Command plug-ins

Coden provides a rich specification for creating various types of plug-ins for numerous hosts. In addition to defining the plug-ins, however, it is also important to properly expose them to the end user. This might mean simply creating an instance of your custom plug-in inside a scene or, more involved, performing some operations on objects already existing within a scene to incorporate your custom functionality into it.

The scene graph

As with all the other plug-in types, Coden defines a high level abstraction when it comes to accessing and manipulating scenes. We do this through a generalized acyclic dependency graph which represents an instance of a file currently being edited by a user. Each node within this graph represents a specific object within a scene. For example, a node could represent a polygon mesh, its transform, or some animation controller. The nodes are then inter-connected between each other to define their relationships.

For example, an animation data node might be connectable to a polygon mesh node to give it movement. The nodes are specified in a way to be abstract enough for every host application which Coden supports. While the node itself might not map directly to a specific object within a host application the overall structure of the graph will be applicable to that host and will produce the expected behaviour.

Types of nodes

There are numerous types of nodes present within a Coden scene graph. Each node has its own purpose and is only connectable to a specific set of other nodes. To learn more about each node type please click on a more detailed description from this list:

  • World object node: An object which appears inside a view of a host application. This node specifies information about what the displayed object is, its location, its material, and other information.
  • Object node: Represents some data which can be passed to a scene node. Object nodes can take other object nodes as input and modify them.
  • Function node: Returns simple values as opposed to complex values returned by object nodes. These can be simple scalar values or things like transformation to control a scene node's position.

Creating a command plug-in

Defining a command plug-in in Coden is very trivial: create a pluggable function returning a boolean value and taking first parameter of type IGraph. You can then specify more parameters for the function for your needs. Here is a simple example of a function plug-in:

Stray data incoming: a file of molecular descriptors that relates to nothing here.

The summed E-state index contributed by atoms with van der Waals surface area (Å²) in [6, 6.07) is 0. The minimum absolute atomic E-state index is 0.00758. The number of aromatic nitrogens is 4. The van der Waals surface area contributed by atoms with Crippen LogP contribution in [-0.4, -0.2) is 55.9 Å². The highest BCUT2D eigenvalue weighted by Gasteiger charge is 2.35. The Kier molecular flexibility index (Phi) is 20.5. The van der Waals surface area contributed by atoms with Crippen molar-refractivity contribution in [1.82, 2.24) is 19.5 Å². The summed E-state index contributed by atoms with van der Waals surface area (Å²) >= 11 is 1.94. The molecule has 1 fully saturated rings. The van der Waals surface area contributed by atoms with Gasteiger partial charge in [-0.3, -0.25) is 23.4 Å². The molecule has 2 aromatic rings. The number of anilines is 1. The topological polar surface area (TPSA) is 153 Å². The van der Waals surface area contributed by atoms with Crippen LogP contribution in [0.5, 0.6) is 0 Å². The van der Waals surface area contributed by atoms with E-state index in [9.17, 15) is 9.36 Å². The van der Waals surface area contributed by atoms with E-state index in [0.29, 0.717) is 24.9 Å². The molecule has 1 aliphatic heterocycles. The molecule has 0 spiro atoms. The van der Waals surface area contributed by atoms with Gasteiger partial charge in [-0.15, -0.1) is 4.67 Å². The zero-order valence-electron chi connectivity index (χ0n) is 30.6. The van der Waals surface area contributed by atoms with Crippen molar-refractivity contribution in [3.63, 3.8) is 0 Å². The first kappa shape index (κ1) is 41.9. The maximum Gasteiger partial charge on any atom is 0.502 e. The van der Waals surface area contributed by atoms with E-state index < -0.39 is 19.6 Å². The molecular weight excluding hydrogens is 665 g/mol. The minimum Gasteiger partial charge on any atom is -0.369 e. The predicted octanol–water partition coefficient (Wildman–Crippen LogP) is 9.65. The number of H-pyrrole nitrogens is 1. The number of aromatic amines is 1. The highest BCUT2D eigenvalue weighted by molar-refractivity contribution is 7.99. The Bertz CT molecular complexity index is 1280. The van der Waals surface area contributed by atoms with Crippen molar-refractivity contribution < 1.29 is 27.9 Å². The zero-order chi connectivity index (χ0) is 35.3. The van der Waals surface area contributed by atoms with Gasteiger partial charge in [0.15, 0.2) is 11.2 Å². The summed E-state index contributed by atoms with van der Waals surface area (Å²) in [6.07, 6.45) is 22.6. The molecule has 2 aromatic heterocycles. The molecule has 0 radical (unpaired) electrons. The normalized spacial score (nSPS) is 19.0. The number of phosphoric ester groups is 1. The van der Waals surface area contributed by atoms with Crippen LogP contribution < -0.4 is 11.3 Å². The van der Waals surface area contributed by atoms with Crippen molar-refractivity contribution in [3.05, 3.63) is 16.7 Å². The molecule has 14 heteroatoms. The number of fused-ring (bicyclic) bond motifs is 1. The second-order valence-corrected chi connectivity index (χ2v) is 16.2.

public static bool MyCommand( IGraph graph, float parameter1, int parameter2 )
{
	// Do stuff to graph here...
	return true;
}

For more complex examples please download our samples project and browse the "Commands" directory.

Using IGraph to create nodes

To create a new instance of a node use IGraph.CreateNode command as illustrated in the following example: The string parameter you pass is the full name of the Coden plug-in you want to create or a predefined name such a world object node. The following predefined names can be created: While creating a node you must also assign it a unique name.

Accessing existing scene nodes

IGraph interface provides a Nodes property which allows you to browse through all currently available scene nodes. Note that some of these nodes may be instances of Coden plug-ins but all of the nodes will either directly or indirectly represent objects inside a host application. You may perform a number of operations on existing scene nodes such as renaming, deleting or connecting them. You may also use these nodes to access their properties and other nodes connected to them.

Getting and setting node selection

If you provide a second parameter for your pluggable command function which has an integer array type and a "selection" tag you will be passed the indices of currently selected nodes within the graph's Nodes array. These are the nodes which have been selected by a user inside the host application's UI. Having access to the current selection can be used to perform some action on just the currently selected nodes within the scene. Following example demonstrates a sample usage of node selection:

public static bool MyCommand( IGraph graph, [Input( Tags = "selection" )] int[] graphSelection )
{
	foreachvar selectedIndex in graphSelection )
	{
		var selectedNode = graph.Nodes[selectedIndex];
		// Do stuff to selectedNode...
	}
	return true;
}

Executing other commands

Your command can execute other commands defined either by you as a plug-in or present within a host application. To execute a command use IGraph.ExecuteCommand function. As with node creation be careful to make sure that all hosts that you want to potentially run your command will have the commands you want to execute within them. A good practice is to only call other commands which you have defined through Coden and provided within the same plug-in. This guarantees their availability within the same host application.

Examples

For examples of command plug-ins see CenterSelectedNodes.cs, CreateCube.cs, and EnumerateSceneNodes.cs files available in the samples project.